Delivering Quality, Sustainability, and Customer Service

Peerless Products
Written by Nate Hendley

Peerless Products of Fort Scott, Kansas designs and manufactures doors and windows for everything from schools to skyscrapers. This strong proponent of sustainability produces its wares with energy-efficiency, safety, convenience, and comfort in mind. In addition to its well-crafted products, the company firmly believes in the importance of customer care.

The company takes pride in how well it takes care of its clients. “We do a lot of value-add for our customers. We’re good at listening and trying to figure out what they care about, and we try to make the process easy and painless, and add value along the way,” says President Coby Jones.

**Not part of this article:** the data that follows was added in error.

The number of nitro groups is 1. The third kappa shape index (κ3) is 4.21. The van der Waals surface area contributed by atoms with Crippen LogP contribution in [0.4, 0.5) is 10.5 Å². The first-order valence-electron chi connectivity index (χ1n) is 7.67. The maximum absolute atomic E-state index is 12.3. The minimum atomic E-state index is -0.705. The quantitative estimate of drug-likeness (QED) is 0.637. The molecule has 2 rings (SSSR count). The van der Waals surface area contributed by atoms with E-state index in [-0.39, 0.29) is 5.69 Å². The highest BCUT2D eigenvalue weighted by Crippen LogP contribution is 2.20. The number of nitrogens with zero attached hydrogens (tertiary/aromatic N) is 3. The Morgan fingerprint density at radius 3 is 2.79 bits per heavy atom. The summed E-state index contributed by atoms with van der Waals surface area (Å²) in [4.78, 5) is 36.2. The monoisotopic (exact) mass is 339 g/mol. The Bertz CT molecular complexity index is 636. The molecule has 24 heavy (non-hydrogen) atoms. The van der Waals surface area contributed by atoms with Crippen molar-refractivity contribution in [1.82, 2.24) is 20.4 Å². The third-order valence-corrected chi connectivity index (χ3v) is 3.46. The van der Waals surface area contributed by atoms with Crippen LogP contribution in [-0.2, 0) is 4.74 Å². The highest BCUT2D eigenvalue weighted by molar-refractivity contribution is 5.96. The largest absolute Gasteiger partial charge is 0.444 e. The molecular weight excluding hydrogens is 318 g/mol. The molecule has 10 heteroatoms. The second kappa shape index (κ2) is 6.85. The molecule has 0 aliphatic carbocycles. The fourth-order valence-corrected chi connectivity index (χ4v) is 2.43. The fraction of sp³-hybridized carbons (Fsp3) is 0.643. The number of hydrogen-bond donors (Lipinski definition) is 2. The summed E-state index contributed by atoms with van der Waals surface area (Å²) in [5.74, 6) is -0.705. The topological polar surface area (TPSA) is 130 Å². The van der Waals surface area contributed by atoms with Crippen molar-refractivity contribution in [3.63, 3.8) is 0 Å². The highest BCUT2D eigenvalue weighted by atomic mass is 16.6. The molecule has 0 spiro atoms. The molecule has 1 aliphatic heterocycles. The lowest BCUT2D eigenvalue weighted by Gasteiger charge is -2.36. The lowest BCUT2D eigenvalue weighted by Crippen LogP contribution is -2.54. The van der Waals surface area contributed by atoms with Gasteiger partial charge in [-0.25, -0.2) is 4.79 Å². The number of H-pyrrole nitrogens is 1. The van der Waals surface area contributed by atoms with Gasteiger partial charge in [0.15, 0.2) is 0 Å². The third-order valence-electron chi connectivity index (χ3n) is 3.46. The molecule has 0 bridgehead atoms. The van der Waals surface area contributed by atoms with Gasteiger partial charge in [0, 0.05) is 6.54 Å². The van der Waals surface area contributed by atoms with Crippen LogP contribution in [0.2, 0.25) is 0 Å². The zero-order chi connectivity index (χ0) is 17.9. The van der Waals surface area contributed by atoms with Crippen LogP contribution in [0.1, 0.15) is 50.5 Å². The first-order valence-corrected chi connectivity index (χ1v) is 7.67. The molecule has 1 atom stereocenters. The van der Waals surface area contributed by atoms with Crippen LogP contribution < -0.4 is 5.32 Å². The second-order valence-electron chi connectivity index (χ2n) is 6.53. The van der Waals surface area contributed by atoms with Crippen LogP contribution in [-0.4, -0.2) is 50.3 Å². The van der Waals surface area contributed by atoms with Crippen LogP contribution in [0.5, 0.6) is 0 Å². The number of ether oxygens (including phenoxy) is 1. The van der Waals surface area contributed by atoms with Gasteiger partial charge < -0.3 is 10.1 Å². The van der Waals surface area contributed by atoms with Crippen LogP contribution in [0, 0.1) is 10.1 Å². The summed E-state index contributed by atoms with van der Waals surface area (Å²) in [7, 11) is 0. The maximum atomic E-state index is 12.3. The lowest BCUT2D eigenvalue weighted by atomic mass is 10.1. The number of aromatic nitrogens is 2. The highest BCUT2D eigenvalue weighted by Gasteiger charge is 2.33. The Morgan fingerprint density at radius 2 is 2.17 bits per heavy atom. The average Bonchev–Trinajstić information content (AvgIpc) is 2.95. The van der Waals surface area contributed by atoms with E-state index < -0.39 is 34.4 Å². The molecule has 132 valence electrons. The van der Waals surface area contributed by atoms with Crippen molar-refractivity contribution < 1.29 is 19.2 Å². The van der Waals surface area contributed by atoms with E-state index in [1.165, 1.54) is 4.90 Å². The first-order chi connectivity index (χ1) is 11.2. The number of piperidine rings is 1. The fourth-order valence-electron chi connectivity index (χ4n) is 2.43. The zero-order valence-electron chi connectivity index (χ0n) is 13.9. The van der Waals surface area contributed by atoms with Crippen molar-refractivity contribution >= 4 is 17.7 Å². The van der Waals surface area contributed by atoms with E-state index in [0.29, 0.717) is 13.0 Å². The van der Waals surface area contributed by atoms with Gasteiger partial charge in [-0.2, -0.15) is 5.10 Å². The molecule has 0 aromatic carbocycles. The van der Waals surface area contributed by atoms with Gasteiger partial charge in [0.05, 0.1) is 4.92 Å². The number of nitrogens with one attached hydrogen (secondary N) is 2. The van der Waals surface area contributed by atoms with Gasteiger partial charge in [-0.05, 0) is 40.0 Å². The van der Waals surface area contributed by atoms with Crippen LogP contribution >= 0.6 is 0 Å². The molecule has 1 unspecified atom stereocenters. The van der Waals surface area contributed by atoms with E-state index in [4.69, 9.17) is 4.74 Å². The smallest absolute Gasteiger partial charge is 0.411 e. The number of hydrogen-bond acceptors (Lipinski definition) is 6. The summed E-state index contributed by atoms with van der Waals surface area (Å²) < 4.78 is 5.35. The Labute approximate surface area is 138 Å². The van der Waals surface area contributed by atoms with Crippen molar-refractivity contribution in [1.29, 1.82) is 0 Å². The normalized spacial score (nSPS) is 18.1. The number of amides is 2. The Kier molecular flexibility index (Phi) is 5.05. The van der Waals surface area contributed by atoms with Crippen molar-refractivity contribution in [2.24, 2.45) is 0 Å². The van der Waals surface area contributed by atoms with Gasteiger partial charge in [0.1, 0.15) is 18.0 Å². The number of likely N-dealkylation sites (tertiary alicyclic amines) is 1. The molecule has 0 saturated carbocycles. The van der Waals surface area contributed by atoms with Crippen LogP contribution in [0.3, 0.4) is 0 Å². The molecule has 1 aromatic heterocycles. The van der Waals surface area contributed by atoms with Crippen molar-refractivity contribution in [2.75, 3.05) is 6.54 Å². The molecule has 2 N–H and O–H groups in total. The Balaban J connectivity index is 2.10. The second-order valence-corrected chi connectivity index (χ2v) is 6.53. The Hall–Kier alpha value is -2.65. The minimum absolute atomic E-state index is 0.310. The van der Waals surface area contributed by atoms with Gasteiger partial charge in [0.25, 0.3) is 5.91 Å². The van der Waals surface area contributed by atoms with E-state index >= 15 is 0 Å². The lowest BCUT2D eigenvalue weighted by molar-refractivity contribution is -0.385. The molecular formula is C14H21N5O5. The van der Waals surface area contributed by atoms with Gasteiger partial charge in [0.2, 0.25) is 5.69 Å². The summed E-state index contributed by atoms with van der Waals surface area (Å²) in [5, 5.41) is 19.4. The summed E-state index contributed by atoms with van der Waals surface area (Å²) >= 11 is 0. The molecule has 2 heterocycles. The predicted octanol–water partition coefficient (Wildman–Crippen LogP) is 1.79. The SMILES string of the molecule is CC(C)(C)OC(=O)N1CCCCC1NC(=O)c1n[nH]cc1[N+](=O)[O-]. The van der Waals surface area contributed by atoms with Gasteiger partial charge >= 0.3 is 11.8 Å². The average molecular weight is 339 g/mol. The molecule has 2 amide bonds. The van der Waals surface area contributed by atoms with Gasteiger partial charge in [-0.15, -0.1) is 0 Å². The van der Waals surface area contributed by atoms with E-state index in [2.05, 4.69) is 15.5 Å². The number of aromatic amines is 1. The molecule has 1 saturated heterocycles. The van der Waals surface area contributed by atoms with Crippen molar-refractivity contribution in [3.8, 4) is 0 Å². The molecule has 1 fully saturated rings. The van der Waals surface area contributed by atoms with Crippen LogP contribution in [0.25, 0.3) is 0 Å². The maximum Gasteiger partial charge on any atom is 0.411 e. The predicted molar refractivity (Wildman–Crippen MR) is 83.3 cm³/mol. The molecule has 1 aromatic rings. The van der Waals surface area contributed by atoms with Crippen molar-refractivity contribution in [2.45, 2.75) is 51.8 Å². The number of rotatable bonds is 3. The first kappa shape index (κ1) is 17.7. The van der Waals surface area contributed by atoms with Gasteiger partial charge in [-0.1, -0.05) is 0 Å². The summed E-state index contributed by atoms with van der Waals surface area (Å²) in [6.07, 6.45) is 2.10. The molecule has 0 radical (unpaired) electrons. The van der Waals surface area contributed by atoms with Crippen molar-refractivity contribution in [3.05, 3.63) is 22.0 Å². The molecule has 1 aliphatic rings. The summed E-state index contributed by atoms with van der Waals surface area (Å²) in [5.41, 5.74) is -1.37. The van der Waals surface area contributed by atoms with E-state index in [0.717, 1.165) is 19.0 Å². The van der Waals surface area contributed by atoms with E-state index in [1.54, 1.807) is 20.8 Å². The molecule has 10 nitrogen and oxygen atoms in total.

Peerless Products was founded in Fort Scott in 1952. At first, it primarily provided storm windows, doors, and aluminum awnings for residential homes. In the 1970s and 1980s, the company moved away from residential and entirely into the commercial sector. Over the decades, Peerless has provided windows and doors for schools, universities, military buildings, offices, and other structures. It has also done work for historical preservation societies and national parks. Specialty products include windows and doors for hospitals, psychiatric institutions, hurricane-prone areas, and noisy locales near airports or highways.

“We make architectural windows and doors, we make commercial windows and doors, and then we make a unitized curtain wall that has some [unique qualities]. It’s called Talon Wall®,” states Jones.